As of April 2019, companies who hire a minimum of 250 employees or exceed an annual income of £360m and an annual balance sheet of £18m are legally required to announce their energy usage and carbon emissions.
The Streamlined Energy and Carbon Reporting (SECR) regulations have been designed to simplify carbon and energy reporting along with expanding the number of companies who comply to report compliance by nearly ten times as much from 1200 to 11,900. Organisations that use fewer than 40,000kWh of energy in a year will be free from charges.
Organisations will be expected to report carbon emissions in the annual reports in order to reduce administrative burdens in line with the Taskforce on Climate related Financial Disclosures. Scope 1 (direct) and 2 (indirect emissions from purchased energy) emissions will have to be recorded with Scope 3 (indirect not mentioned above) emissions being optional. Energy usage will be reported inclusive of electricity, gas and transport such as roads, rail, air and shipping.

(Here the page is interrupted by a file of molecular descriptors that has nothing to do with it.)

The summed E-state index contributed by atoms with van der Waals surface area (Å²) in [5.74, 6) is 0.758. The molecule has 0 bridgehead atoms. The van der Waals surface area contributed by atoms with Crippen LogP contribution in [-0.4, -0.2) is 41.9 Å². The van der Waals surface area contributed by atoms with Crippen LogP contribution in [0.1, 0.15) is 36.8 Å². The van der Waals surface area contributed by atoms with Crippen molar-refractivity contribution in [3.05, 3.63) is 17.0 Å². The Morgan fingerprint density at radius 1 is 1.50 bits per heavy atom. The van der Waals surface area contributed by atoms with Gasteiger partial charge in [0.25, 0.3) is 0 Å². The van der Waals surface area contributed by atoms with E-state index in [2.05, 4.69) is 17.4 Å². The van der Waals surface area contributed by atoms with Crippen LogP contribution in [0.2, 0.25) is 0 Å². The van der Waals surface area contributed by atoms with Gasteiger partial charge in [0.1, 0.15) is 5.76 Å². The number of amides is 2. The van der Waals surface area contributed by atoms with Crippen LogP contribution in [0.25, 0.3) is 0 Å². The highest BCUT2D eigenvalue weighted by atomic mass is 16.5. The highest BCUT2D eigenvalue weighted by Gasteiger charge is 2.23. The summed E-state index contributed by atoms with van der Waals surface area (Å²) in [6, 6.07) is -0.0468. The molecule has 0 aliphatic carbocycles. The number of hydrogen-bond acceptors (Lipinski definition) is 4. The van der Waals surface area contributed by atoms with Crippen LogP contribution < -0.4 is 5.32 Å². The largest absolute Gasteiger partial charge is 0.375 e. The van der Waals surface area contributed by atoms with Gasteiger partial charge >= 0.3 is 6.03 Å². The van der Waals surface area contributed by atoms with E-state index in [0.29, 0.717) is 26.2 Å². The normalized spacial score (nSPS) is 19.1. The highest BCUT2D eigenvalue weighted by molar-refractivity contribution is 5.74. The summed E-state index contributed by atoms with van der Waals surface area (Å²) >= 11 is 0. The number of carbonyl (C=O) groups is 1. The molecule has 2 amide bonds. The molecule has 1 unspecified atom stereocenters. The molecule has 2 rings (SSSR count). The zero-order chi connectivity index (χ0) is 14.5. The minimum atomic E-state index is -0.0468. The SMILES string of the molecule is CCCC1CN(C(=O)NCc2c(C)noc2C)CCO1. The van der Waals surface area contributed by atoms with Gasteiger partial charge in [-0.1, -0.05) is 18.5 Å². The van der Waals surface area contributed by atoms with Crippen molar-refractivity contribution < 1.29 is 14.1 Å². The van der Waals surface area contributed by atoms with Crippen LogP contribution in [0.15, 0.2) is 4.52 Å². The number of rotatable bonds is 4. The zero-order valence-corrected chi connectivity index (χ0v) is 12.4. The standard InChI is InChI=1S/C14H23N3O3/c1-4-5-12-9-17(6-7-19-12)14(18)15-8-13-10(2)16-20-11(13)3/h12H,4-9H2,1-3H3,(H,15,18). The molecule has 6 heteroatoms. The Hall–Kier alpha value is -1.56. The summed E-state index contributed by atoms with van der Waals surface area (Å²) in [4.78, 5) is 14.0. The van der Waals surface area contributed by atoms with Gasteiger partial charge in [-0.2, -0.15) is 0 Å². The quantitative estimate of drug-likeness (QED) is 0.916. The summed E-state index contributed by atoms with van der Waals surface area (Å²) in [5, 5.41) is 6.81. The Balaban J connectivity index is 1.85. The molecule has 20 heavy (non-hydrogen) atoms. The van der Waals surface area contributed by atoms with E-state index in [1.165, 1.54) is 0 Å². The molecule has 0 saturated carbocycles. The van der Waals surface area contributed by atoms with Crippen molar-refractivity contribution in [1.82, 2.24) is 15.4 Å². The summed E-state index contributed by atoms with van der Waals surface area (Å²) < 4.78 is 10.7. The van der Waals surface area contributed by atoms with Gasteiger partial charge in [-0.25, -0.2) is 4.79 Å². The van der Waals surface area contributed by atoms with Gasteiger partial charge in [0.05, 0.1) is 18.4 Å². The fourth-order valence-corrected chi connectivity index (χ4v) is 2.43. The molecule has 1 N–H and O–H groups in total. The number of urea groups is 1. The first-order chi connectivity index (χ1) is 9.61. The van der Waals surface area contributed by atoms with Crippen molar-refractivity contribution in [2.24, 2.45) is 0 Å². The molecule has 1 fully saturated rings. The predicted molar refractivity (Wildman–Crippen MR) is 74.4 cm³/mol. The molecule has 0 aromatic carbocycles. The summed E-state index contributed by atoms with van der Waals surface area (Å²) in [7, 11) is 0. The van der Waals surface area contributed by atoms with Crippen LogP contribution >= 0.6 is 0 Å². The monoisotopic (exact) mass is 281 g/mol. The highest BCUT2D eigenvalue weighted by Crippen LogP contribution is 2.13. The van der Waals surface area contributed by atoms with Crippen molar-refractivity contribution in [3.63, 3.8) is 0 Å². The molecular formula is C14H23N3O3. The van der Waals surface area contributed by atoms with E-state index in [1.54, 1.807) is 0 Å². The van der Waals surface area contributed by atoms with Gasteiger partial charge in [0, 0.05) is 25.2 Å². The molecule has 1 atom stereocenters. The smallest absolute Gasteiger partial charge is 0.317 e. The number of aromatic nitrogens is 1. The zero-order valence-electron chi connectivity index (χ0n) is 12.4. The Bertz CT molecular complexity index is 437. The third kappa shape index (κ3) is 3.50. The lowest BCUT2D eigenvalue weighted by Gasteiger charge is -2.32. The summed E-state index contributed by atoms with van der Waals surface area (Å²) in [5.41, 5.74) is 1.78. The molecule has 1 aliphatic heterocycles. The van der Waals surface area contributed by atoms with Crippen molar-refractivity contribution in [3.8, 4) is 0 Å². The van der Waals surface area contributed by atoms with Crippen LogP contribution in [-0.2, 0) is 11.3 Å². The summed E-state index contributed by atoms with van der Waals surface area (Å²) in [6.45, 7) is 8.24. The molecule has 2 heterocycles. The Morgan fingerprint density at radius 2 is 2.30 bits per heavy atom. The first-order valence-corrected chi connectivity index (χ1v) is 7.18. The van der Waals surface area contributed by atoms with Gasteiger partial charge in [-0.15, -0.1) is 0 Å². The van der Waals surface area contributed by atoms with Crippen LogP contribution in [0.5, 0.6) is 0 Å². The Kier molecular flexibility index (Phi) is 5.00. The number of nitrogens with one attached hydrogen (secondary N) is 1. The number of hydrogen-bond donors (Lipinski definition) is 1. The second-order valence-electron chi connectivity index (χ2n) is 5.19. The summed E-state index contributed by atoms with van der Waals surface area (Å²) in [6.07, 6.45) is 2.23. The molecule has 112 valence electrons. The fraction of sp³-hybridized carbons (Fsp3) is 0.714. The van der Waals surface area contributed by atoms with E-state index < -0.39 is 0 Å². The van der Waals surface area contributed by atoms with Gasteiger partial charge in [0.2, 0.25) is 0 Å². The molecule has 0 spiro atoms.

IEMA consider this a “significant step forward” after providing extensive research towards the initial carbon reporting consultation in 2012 and dedicating ten years to the issue at hand. The contribution of these new companies will subsidise towards an increase in energy efficiency of 20% by the year 2030. The government’s response document commended IEMA for organising workshops with energy professionals as part of their consultations over the past year. Nick Blyth, IEMA policy lead responded “We are very pleased to see some of our central recommendations adopted.
The government’s commitment towards a reporting requirement for all large businesses is a significant step forward. “Mandatory reporting will support improved energy management and provide a helpful level playing field for businesses.” According to The Department for Business, Energy and Industrial Strategy (BEIS), the new SECR framework could potentially replace the “rigid” CRC Energy Efficiency Scheme. As a result, the government states that the policy package of introducing the SECR framework, closing the CRC scheme and increasing climate change levy rates would accumulate an estimated net societal benefit of £1.5bn.
Furthermore, the SECR also complies with:
- Climate Change Levy (CCL)
- Mandatory Greenhouse Gas Reporting (MGHGR)
- Task Force for Climate related Financial Disclosures (TCFD)
Nick Blyth also added “We will continue to support BEIS with professional evidence on the important contribution of mandatory reporting and offer practical support and guidance”.